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Thanks everyone for your helpful suggestions. In case you are interested, I asked because I just hired my first employee to move to London and work for me. I have told him he can take taxis at my expense to avoid the deep tube lines until he gets vaccinated for covid, under the assumption their poor ventilation makes them at least somewhat more risky than other lines (debatable). He doesn't know London, so he asked where the policy applies, hence my question to you all. I think Davy Crocket's bike map is very close to what I need, and I can easily explain the exceptions to my employee. Wolfie correctly pointed out I overlooked Waterloo & City, and it could be argued my policy should also apply to the Northern City Line. If anyone can think of any other underground rail around London with comparably poor ventilation, I'd be interested in hearing. Thanks again!
 

rebmcr

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Thanks everyone for your helpful suggestions. In case you are interested, I asked because I just hired my first employee to move to London and work for me. I have told him he can take taxis at my expense to avoid the deep tube lines until he gets vaccinated for covid, under the assumption their poor ventilation makes them at least somewhat more risky than other lines (debatable). He doesn't know London, so he asked where the policy applies, hence my question to you all. I think Davy Crocket's bike map is very close to what I need, and I can easily explain the exceptions to my employee. Wolfie correctly pointed out I overlooked Waterloo & City, and it could be argued my policy should also apply to the Northern City Line. If anyone can think of any other underground rail around London with comparably poor ventilation, I'd be interested in hearing. Thanks again!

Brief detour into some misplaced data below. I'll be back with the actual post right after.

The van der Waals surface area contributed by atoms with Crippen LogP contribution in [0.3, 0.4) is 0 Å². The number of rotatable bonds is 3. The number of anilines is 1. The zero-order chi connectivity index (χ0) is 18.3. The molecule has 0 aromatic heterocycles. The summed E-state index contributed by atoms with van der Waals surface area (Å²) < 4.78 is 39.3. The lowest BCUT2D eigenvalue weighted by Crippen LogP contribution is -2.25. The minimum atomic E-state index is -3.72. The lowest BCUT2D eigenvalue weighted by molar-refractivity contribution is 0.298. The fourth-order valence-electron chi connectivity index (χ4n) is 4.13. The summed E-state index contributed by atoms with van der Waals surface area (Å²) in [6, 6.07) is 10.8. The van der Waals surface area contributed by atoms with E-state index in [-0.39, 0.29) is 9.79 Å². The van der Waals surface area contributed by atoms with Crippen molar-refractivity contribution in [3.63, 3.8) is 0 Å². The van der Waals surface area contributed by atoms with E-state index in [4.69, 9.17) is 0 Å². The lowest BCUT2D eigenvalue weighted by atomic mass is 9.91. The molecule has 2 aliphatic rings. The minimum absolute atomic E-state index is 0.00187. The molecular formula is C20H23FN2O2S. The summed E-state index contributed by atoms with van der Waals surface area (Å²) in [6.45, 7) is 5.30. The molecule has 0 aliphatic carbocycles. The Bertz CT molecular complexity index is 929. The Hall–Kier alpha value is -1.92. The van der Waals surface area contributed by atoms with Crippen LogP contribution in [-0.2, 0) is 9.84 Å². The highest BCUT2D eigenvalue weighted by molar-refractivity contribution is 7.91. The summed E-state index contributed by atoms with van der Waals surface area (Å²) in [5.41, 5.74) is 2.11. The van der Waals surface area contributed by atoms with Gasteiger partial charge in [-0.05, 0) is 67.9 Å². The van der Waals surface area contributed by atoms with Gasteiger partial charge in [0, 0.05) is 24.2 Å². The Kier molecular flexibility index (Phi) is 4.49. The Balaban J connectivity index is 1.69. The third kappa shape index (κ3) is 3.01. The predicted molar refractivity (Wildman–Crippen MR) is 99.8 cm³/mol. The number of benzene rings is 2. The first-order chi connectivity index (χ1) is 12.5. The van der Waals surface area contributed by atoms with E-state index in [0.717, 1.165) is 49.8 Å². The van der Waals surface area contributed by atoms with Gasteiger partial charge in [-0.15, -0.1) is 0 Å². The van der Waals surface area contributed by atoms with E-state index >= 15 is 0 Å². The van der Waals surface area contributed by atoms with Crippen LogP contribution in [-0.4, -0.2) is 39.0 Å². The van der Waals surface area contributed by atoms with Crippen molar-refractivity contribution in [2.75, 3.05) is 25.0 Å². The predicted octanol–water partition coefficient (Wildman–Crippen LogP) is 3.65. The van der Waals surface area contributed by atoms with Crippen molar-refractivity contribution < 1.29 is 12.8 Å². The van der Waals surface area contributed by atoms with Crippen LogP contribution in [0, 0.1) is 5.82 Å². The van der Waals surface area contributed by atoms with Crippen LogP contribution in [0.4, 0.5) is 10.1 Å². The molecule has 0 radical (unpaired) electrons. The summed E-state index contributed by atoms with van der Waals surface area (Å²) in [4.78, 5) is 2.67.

There really is not much difference at all once the doors are closed and one is inside a carriage with other passengers. Even if it's a hot day and the end windows are open, the aerodynamics of the tunnels tend to force more of a breeze than when 'outside'.

It's a very kind policy you're offering (and an employee who feels cared-for will probably go on to be very loyal indeed!), but I think it only makes sense to apply it to all trains, tubes, and buses in any location; or to apply it to none. The only factor I think is relevant for the deep tubes is if he will actually be boarding or alighting there, and thus using crowded escalators or lifts — if that's the case then swapping to a taxi at a quieter station that's most of the way there might be optimal.